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Title: Predictors of Virological failure among children infected with HIV-1 on Haart at KATH
Authors: Mensah, Eric
Issue Date: 19-Jan-2017
Abstract: HIV infection, which was a fatal disease, is now a chronic manageable disease as a result of intervention of anti-retroviral therapy. However a major challenge in resource limited centre settings is inadequate laboratory support for CD4 and HIV viral load monitoring of HIV infected patients receiving treatment. We determined the prevalence and risk factors associated with virological failure among children infected with HIV-1. Methods: One hundred and eighty-eight (188) children ≤17 years were recruited into a longitudinal study at Komfo Anokye teaching hospital from July 2015 to April 2016. Viral load testing, CD4 count and full blood count were done every four to six months. The data was analyzed using R statistical software and GraphPad prism. Results: HIV drug refill on time was used as a surrogate marker for adherence which revealed that 71.28% were treatment adherent. Twenty-one patients who were adherent to therapy had two consecutive viral loads above 1000 copies/ml. In this study the prevalence of virological failure was 15.67% among HIV infected children on treatment. Of the 21 patients who met the definition of virological failure, 19 (90.48%) patients failed first line drugs whereas 2 (9.52%) failed second line drugs. Logistic regression analysis revealed unemployed care providers and period of duration on HAART as predictors of virological failure.This study revealed 84.33% effectiveness of first line drugs among children infected with HIV-1 using WHO criteria for virologic failure. A prevalence of 15.67% virological failure was determined among children. This study identified unemployed care providers and period of duration on HAART as predictors of virological failure.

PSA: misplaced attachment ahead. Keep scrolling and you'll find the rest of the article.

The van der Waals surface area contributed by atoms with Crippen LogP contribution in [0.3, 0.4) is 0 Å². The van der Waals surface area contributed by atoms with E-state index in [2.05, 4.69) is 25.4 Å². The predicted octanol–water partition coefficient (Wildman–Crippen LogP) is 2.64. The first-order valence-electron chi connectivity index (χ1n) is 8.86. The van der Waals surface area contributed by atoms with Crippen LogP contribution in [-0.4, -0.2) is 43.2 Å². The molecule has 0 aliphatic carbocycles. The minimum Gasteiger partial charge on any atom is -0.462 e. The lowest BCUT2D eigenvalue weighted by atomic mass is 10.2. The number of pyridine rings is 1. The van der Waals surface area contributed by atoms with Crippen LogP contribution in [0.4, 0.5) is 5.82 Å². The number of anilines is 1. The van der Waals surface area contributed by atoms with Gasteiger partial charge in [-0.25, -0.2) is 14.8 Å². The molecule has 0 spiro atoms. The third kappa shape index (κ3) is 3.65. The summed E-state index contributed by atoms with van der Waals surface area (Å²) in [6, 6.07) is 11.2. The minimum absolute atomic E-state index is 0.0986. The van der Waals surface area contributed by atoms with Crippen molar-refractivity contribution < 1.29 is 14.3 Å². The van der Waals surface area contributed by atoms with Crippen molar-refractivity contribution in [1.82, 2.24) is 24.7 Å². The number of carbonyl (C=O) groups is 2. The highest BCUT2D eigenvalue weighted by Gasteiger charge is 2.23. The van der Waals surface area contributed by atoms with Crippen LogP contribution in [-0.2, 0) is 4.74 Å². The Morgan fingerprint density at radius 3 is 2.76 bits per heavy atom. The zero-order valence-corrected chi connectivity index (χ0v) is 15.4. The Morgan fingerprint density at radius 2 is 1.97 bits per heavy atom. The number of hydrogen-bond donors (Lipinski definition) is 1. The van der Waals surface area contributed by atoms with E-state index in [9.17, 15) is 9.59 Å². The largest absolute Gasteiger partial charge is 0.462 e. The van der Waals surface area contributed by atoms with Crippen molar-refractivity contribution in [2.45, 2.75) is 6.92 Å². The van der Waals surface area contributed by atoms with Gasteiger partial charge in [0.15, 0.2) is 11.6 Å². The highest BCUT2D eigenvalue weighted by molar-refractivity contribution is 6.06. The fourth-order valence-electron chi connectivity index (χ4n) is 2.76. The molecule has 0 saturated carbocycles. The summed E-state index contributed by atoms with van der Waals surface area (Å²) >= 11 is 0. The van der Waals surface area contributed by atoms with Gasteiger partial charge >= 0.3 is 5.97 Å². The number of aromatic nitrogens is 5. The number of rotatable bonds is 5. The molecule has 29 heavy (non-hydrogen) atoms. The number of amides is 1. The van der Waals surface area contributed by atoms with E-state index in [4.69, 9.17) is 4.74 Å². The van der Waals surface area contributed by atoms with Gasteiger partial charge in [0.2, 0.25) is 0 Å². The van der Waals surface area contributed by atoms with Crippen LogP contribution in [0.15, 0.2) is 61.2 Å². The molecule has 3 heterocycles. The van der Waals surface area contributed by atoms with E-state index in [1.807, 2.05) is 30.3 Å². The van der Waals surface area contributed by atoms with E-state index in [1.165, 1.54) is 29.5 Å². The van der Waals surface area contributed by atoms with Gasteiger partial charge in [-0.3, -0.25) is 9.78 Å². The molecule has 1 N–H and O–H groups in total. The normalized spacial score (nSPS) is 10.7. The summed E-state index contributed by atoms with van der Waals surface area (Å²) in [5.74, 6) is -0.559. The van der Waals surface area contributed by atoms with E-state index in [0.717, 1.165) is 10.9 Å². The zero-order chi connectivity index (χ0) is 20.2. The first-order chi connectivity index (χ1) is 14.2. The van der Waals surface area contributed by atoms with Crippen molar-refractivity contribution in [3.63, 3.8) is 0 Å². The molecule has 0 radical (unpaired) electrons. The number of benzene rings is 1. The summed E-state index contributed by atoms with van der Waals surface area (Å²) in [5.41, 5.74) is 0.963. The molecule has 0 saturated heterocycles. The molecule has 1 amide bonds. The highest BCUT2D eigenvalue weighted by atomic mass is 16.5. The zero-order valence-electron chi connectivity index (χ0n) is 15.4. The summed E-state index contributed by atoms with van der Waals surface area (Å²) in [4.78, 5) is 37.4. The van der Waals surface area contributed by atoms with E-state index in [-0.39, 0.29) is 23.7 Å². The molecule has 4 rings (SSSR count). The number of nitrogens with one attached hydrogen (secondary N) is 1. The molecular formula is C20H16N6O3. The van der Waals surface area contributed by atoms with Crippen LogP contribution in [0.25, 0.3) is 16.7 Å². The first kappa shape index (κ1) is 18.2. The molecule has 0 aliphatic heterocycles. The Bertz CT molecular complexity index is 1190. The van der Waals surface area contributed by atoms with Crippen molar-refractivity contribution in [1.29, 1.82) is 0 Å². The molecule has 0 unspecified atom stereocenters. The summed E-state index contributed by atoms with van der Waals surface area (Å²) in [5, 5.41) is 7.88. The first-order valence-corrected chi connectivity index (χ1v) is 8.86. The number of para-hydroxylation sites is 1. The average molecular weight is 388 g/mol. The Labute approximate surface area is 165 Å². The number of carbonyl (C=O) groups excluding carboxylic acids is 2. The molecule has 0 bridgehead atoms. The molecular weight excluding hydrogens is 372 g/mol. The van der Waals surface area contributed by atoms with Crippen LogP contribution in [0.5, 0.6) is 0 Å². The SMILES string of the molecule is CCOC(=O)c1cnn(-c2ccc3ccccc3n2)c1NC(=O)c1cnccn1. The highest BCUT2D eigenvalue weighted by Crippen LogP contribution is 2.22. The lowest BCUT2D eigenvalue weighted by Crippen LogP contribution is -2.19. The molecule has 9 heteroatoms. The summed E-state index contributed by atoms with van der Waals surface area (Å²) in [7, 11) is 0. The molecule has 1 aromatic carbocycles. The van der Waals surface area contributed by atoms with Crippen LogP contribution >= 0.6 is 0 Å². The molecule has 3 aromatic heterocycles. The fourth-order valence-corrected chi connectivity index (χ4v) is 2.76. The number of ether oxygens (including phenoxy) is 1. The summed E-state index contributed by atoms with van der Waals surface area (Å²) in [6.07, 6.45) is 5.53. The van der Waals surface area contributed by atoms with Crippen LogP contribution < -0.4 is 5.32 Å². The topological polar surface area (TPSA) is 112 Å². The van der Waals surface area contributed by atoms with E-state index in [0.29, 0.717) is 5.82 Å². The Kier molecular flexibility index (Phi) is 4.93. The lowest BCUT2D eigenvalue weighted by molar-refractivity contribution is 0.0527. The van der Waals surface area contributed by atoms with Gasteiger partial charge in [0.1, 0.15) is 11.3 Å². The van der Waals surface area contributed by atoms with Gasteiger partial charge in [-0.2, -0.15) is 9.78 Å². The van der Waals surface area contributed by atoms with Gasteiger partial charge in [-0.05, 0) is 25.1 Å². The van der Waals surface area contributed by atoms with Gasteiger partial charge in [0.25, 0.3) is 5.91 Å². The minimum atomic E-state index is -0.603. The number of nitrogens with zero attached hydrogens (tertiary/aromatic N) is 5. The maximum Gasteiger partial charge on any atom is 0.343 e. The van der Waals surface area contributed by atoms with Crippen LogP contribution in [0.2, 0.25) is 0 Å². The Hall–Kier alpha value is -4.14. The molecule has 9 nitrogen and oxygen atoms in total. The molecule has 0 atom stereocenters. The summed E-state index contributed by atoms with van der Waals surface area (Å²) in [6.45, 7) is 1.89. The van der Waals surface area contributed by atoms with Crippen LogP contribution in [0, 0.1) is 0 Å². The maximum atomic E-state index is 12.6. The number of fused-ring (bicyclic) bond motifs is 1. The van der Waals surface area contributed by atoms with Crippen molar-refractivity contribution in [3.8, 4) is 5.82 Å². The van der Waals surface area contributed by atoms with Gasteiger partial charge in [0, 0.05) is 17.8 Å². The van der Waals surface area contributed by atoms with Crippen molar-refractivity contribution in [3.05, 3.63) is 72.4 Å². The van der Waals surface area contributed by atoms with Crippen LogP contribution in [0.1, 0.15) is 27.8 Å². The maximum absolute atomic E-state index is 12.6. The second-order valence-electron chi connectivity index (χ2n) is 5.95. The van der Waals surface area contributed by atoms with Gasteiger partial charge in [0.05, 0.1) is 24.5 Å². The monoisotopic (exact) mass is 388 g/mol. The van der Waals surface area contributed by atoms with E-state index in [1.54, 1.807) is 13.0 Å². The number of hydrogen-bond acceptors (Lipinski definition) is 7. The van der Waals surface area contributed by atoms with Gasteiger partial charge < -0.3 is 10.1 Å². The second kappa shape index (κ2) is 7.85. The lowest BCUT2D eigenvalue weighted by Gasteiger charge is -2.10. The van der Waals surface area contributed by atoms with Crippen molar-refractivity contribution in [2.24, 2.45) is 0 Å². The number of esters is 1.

Description: A thesis submitted to the Department of Clinical Microbiology, Kwame Nkrumah University of Science and Technology in fulfilment of the requirement for the degree of master of science in Clinical Microbiology, 2016.
URI: http://hdl.handle.net/123456789/10001
Appears in Collections:College of Health Sciences

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